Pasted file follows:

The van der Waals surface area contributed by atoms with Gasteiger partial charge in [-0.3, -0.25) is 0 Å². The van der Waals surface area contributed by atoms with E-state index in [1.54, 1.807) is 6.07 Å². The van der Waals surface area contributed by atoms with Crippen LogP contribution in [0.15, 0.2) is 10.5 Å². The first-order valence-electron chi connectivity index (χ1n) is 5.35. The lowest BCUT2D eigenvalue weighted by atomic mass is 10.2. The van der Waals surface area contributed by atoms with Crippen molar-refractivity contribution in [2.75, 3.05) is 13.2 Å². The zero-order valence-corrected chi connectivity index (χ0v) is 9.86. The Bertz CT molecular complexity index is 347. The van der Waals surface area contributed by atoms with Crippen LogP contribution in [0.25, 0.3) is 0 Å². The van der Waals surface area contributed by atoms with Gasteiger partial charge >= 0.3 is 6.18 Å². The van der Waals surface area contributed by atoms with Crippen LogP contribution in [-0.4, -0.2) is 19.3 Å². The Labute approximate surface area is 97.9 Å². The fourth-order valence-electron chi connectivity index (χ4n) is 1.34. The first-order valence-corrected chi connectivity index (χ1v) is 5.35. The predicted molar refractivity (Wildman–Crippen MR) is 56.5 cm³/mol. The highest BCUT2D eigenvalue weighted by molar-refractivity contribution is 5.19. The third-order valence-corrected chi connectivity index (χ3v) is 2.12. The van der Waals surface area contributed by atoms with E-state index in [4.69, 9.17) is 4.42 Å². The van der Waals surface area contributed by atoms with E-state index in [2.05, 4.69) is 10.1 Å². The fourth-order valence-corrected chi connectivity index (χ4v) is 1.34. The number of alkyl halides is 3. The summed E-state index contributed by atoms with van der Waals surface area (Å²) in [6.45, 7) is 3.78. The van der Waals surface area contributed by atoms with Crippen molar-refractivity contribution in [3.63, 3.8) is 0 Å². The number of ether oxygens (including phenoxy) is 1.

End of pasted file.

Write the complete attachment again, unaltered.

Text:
The van der Waals surface area contributed by atoms with Gasteiger partial charge in [-0.3, -0.25) is 0 Å². The van der Waals surface area contributed by atoms with E-state index in [1.54, 1.807) is 6.07 Å². The van der Waals surface area contributed by atoms with Crippen LogP contribution in [0.15, 0.2) is 10.5 Å². The first-order valence-electron chi connectivity index (χ1n) is 5.35. The lowest BCUT2D eigenvalue weighted by atomic mass is 10.2. The van der Waals surface area contributed by atoms with Crippen molar-refractivity contribution in [2.75, 3.05) is 13.2 Å². The zero-order valence-corrected chi connectivity index (χ0v) is 9.86. The Bertz CT molecular complexity index is 347. The van der Waals surface area contributed by atoms with Crippen LogP contribution in [0.25, 0.3) is 0 Å². The van der Waals surface area contributed by atoms with Gasteiger partial charge >= 0.3 is 6.18 Å². The van der Waals surface area contributed by atoms with Crippen LogP contribution in [-0.4, -0.2) is 19.3 Å². The Labute approximate surface area is 97.9 Å². The fourth-order valence-electron chi connectivity index (χ4n) is 1.34. The first-order valence-corrected chi connectivity index (χ1v) is 5.35. The predicted molar refractivity (Wildman–Crippen MR) is 56.5 cm³/mol. The highest BCUT2D eigenvalue weighted by molar-refractivity contribution is 5.19. The third-order valence-corrected chi connectivity index (χ3v) is 2.12. The van der Waals surface area contributed by atoms with E-state index in [4.69, 9.17) is 4.42 Å². The van der Waals surface area contributed by atoms with E-state index in [2.05, 4.69) is 10.1 Å². The fourth-order valence-corrected chi connectivity index (χ4v) is 1.34. The number of alkyl halides is 3. The summed E-state index contributed by atoms with van der Waals surface area (Å²) in [6.45, 7) is 3.78. The van der Waals surface area contributed by atoms with Crippen molar-refractivity contribution in [3.63, 3.8) is 0 Å². The number of ether oxygens (including phenoxy) is 1.